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nounGreek Roman Mythology
1The food of the gods.
- ‘No mortal could ever taste ambrosia, as Greek myth said.’
- ‘In the poem, Hector's body, attached to Achilles' chariot and dragged around Troy, cannot be mutilated because Aphrodite has anointed it with ambrosia.’
- ‘Then my feet no longer rest on earth, but standing by Zeus himself I take my fill of ambrosia, the divine dish.’
- ‘Athena strengthens Achilles by planting ambrosia and honey in his chest.’
- ‘So they have a special drink called nectar, and they eat food which is ambrosia, which is immortal.’
- 1.1 Something very pleasing to taste or smell.‘the tea was ambrosia after the slop I'd been drinking’
- ‘Last night's dinner was nutritious ambrosia and I was reminded how easy it is to make something very simple and tasty.’
- ‘The result is like ambrosia, pleasing in colour, form, smell, and taste.’
- ‘The food was said to be superb and like ambrosia on earth.’
- ‘Then he drank his lukewarm black coffee and ate the bittersweet chocolate, which went down like so much nectar and ambrosia: never a better breakfast hath man eaten, Bob felt.’
- ‘It tasted wonderful to her, like ambrosia compared to the slop Vinch had been feeding her all of her life.’
- ‘Is it possible that the gods ate ham, egg and chips and shortened the name to ambrosia?’
- ‘What was left was as a good a piece of beef as I have ever cooked or tasted - ambrosia for the meat-eating gods.’
- ‘Last year, at the festival, the food Ambi Swami served was sheer ambrosia.’
- ‘Sometimes when inspiration hits, you create something that just tastes like ambrosia.’
- ‘I'll never forget my first sip of that citric ambrosia.’
- ‘The goo was warm; it smelled like ambrosia, and glinted like a prism caught in sunlight.’
- ‘The reason behind this is that I have my taste buds prepared to receive ambrosia later.’
- ‘Mixed with the praline and raspberries, it was nothing short of ambrosia.’
- ‘It's great to have a job where you serve people the ambrosia of the gods’
- ‘Geneva had wanted a lavish one, filled with gifts and smiles, dance and music, and food that tasted of ambrosia.’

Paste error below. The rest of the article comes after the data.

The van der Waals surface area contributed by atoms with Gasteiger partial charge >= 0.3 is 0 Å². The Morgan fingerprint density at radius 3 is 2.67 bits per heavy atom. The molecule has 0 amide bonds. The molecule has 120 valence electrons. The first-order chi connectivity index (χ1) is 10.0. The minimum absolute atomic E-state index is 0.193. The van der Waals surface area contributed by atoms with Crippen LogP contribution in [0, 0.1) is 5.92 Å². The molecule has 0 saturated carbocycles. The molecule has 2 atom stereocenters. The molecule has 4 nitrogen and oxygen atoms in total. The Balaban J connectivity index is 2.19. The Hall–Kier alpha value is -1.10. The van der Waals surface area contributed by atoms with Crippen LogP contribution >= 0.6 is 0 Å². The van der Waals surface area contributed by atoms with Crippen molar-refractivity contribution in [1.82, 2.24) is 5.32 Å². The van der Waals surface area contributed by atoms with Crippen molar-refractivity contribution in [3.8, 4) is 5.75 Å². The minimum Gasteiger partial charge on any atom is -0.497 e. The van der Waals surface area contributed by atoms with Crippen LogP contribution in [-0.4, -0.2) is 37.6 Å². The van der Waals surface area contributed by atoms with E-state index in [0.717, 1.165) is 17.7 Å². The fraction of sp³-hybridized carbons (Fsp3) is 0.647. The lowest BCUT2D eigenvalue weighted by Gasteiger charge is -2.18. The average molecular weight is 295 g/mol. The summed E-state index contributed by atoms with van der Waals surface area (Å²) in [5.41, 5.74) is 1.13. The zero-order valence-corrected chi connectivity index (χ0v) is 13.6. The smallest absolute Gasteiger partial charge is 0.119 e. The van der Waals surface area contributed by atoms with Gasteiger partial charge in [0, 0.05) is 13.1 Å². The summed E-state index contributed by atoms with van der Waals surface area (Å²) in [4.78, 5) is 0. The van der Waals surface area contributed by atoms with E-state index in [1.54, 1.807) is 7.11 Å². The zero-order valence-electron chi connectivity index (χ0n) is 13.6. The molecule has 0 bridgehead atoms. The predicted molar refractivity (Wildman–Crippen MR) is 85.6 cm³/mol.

- 1.2 A fungal product used as food by ambrosia beetles.
- ‘This damage is associated with ambrosia fungi that cause wood rot and death of the tree.’
- ‘It is one of more than 300 species of wood-boring ambrosia beetles which distribute the spores of ambrosia fungi.’
- ‘‘It is really the ambrosia fungus that kills the tree, not the beetle,’ said Ludwig, who has launched a two-fold emergency program to deal with the threat.’
- ‘The ambrosia fungus appears as the black lining of the gallery.’
- 1.3another term for bee bread
- ‘The peaches and strawberries are just for the taste but the ambrosia has amazing healing powers.’
- ‘She starts with either nettles or bee pollen, moving from there, if necessary, to an ambrosia or eye-bright tincture.’
- 1.4 A dessert made with oranges and shredded coconut.
- ‘We frequently had Ambrosia for dessert at lunch time, at dinner time and sometimes at breakfast time with a dollop of raspberry or strawberry jam.’
- ‘Eloise had brought, of all things, ambrosia; Rowena had lost her taste for this dish years ago but Leslie Campbell loaded up his plate - and made sure Eloise saw him do it.’
- ‘It's one of those dishes that's just crying out for some mandarin chicken salad and a scoop of ambrosia.’
- ‘Get out the bundt cakes and the ambrosia and drop by to say welcome to his new home.’
Mid 16th century: via Latin from Greek, elixir of life from ambrotos immortal.
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